July 1836-December 1837

The Collected Letters, Volume 9


TC TO WILLIAM GLEN; 6 July 1836; DOI: 10.1215/lt-18360706-TC-WGL-01; CL 9:4-5.


5. Cheyne Row, Chelsea, / London, 6th July 1836

My Dear Sir,

Will you excuse this smallest scrap of thinnest paper; for really the Frank will hold no more. I must assure you of our continued welfare, of our continued interest in yours; two things, I think, which on no scrap of paper could be indifferent to you. John also writes the other day, making all manner of inquiries about you. When we hear Di tanti palpiti,1 which now that the Piano has got into tune again is almost nightly, your sullen wilderness, your wild sojourn in it, come vividly before us. Take comfort! By God's blessing, it is only for a time.

Know that you are not forsaken of all the Earth, then: nay, if all the Earth had forsaken you, is not Heaven'[s] ear open to all the unhappy? Cry to Heaven (I entreat you do); for there only is there mercy that will avail.

O my friend, we shall meet again, when these infernal clouds shall have rolled away; and the over-haughty heart, tamed by fiery suffering into meekness and patient humbleness, is what it was meant to [corner of letter torn away] … and working one.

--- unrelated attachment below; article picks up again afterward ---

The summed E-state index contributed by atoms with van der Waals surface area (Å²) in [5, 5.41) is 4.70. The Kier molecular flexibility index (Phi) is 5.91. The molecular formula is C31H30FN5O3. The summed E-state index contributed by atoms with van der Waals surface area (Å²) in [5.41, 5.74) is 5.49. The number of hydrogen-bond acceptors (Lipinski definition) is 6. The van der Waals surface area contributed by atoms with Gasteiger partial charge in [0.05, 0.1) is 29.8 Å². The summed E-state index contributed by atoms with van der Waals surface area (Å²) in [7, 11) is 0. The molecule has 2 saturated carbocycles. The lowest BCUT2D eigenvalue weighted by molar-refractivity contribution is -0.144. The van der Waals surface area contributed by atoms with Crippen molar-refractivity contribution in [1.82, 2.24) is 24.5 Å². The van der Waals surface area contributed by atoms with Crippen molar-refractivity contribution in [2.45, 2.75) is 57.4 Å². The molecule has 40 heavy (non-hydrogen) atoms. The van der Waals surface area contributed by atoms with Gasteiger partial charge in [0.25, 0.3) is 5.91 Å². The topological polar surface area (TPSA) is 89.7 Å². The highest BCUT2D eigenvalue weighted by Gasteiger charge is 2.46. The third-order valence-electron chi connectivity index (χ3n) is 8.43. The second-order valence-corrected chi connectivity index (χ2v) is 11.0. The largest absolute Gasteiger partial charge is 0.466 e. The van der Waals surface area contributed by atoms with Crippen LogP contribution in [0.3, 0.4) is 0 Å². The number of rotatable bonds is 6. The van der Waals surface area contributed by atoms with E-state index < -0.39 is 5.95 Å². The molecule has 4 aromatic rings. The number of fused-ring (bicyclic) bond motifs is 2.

Give our regards to Peter's2 peo[ple;] tell them we sympathize deeply in that late sore bereavement. May it be tempered to them, may it be blessed!

When you write to your Brother3 send him our Address.

London is still as dusty and hot and tumultuous as of old. I study to gather myself together in the midst of it, and see what faculty I have for doing something. “Some useful plan or Book to make, or sing a sang at least.”4

God bless you!

I am ever, / your affectionate /

T. Carlyle